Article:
That brings me nicely onto my naming service. The idea came about when I attended a baptism at my church. It occurred to me that I’d made the promises one makes at baptism and confirmation in my ‘old’ name, and that actually, one’s name is a big part of the liturgy. I wanted to have the chance to come before God and re-commit myself to him, but this time as I really am, in my new name, Karl. For me, it was really important that this happened as part of a Eucharistic service, as I believe that in Holy Communion, the Church is really fully being the Church, fully present to God, who meets us, fully human and fully God, in the bread and wine. All are welcome at the table and all have an equal place. There was a very deep sense in which this felt like me taking my proper place in God’s family.

The litugry we used for the naming part of the service was shamelessly stolen from Nadia Bolz-Weber, whom I first came across at Greenbelt last year, and thought was cool. As part of the service, I gave my testimony, which I’ve reproduced below:

 

A little over six years ago, I was confirmed in the beautiful surroundings of Bath Abbey. That evening, I made for myself the promises my parents and godparents had made on my behalf at my baptism, when I was just a baby. It was a hugely important occasion for me, as I’d been an atheist throughout my teens, and had only recently come to faith. This was me saying, ‘Here I am, God. I’m yours’. That day was the start of a journey with God that’s taken me to some interesting places, not least the accident and emergency department of Bath’s Royal United Hospital, as the Bishop of Bath and Wells injured my knee, but that’s another story!

At the time, I was doing my best to be what I thought I was expected to be – I was living as a woman and had a long-term boyfriend, despite the nagging doubts at the back of my mind saying, ‘this isn’t me’. The relationship was somewhat unhealthy to say the least, and I finally found the courage to kick him out about a year later. A couple of months after that, I had a bit of a breakdown, which sounds grim and at the time was, but which forced me to stop trying to cope with life by bottling things up, and actually begin to come to terms with both my past and who I was. There began, with the support of amazing friends, a very patient minister and an excellent counsellor, a process of forgiveness and healing, in which God has cropped up in some very unexpected places.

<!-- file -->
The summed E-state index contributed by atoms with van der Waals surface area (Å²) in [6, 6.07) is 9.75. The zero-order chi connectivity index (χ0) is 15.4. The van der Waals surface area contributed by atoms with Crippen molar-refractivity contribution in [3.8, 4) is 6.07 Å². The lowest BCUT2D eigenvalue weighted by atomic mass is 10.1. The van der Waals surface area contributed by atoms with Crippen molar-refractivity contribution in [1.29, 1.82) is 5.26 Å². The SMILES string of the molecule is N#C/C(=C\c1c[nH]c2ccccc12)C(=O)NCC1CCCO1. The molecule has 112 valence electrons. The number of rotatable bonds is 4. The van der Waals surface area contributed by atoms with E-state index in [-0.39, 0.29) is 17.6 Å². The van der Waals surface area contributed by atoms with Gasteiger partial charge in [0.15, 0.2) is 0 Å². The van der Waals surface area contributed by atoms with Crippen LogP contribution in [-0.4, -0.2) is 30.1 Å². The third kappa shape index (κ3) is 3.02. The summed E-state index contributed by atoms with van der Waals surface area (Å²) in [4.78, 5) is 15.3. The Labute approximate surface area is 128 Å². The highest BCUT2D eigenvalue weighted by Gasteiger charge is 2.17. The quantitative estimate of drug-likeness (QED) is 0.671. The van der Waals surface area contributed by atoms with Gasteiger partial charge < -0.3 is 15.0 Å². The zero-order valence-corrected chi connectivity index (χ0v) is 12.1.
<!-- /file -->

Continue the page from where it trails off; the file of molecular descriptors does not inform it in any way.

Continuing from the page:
Along the way, I found myself falling head over heels in love with Sally, who thankfully felt the same way! I therefore had to come to terms quite quickly with my sexuality, which wasn’t too bad, as I felt able to be quite bolshy about it – ‘I’m here, I’m queer, get over it!’ seemed to work quite well! However, I knew that this was still not the real me. In due course, I left Durham, graduating a few months later, and moved to Milton Keynes. A fresh start was just what I needed; both proving to myself that I could do it and enjoying my job helped to build my confidence. Gradually, I began to realise that I couldn’t go on pretending to be something I wasn’t indefinitely, and that led me to come out once again, this time as transgender. You see, despite having a woman’s body, I am very definitely emotionally and psychologically male. I’ve felt like this since I was four, and the feelings have only intensified as I’ve got older.

Coming to terms with this was rather harder than sexuality had been, partly because this was at last the real me and so it felt achingly vulnerable, partly because of the hormone treatment and surgery I’ll need to undergo for my body to finally match my brain, and partly because I was scared stiff of other people’s reactions. It was bumpy at first, and still can be very painful, but this latest part of my journey with God has already been hugely life-giving. I’m finally able to be something like the person God has made me to be. That’s why I’m here this evening. I want to thank God for all he has done and continues to do in my life, and to come before God, this time not as Katie but as Karl, a transsexual man, to say the same thing I did at my confirmation – ‘Here I am, God. I’m yours’ – and to commit myself once again to love God and others with all that I am.

 

The naming service was a real rite of passage; I now feel I can take my place at the table as Karl, an unashamedly transgender man. The love and acceptance I’ve found from many in the Church, which I dreaded would become an impossible place, has been deeply healing. That isn’t to say that I’ll never encounter people who have an issue with it all, and I reckon my incredibly supportive superintendent ministers may have dealt with more hassle, or at least confusion, than they’ve let on to me. However, it does mean that I feel confident to not let my gender reassignment process get in the way of whatever I want, or more to the point whatever God calls me, to do. Whether that proves to be in the Church or the bank or some other path altogether, I know that I am as much a child of God as the next person, as are all my LGBT friends. That’s all that really matters.

Afternoon Tea at Tiffeny’s, and other randomness

It’s been a busy couple of months, but as I now have the internet working at home and the rare luxury of  a free evening, I’ve decided that it’s about time my blog came back to life again, so here’s an update on life: